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Foreign Ministers

America's recent burst of creative energy -- grunge -- is definitely over, yet in 1997 the music industry continued to feed us a string of false Pearl Jams: Tonic, Matchbox 20, Better Than Ezra, Live, the Verve Pipe, et cetera. It's no wonder the best music of 1997 came from faraway places. The English account for half of my top ten albums for last year, the Scots took two places, as did we Yanks, and the Dutch earned one. My list below is arranged in ascending order, with the best album of the year appearing last.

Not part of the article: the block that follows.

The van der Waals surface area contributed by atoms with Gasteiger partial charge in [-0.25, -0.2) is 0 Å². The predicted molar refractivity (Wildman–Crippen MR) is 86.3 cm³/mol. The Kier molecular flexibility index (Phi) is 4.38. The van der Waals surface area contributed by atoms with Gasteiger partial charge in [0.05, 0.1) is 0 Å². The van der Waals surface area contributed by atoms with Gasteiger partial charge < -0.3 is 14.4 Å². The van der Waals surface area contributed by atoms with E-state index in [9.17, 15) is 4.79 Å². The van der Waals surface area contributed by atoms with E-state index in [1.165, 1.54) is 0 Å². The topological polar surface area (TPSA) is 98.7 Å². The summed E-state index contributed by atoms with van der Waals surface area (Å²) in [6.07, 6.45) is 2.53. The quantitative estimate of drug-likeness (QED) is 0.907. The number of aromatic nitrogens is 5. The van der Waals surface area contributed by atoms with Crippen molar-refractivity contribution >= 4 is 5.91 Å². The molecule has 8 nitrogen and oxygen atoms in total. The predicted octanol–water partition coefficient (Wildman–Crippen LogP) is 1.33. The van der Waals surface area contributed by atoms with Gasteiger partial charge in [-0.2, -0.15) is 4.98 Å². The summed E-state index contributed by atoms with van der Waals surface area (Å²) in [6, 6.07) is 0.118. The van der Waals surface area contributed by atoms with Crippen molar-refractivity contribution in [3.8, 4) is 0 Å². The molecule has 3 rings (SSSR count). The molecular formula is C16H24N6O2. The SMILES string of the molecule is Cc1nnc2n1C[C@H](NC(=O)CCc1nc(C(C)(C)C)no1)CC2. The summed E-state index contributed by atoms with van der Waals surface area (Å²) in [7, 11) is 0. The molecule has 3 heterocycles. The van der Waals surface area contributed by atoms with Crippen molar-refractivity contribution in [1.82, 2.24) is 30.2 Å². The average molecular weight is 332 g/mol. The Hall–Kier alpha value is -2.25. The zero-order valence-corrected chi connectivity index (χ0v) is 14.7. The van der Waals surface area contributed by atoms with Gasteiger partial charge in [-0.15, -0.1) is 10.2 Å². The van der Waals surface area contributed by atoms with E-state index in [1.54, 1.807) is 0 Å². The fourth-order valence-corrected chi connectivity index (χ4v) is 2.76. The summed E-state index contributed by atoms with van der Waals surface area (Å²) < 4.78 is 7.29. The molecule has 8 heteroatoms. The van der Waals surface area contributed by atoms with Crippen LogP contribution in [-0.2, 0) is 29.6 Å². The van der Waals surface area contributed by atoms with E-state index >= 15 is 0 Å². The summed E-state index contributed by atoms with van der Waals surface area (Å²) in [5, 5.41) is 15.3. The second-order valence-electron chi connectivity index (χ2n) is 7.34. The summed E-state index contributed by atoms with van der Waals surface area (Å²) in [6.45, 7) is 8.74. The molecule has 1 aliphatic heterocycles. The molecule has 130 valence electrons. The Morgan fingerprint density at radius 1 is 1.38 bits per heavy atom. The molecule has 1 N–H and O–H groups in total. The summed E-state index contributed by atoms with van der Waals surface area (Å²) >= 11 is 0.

10. Roni Size and Reprazent, New Forms (Mercury). Jungle remains an interesting sound -- and that's about it. As an art form it doesn't exactly express much, though there are a few artists who've managed to give the stuff some personality and pizzazz. Roni Size is one of them. (Another is Spring Heel Jack, whose Busy Curious Thirsty also came out in late 1997.) Size makes his debut with New Forms, and he's aiming high: two discs full of junglist rap, jazz, and soul, with enjoyable riffs (a rarity in the genre) and interesting textures. Quite good -- now what?

9.Old 97's, Too Far to Care (Elektra). Finally an "insurgent country" album that's actually insurgent (unlike the Cowboy Junkies) and country (unlike Wilco). Led by the 26-year-old singer-guitarist Rhett Miller, this Dallas-based band rips through thirteen dynamite countrified rock tunes with postpunk energy and Wild West authenticity. Especially recommended for those who hate country music.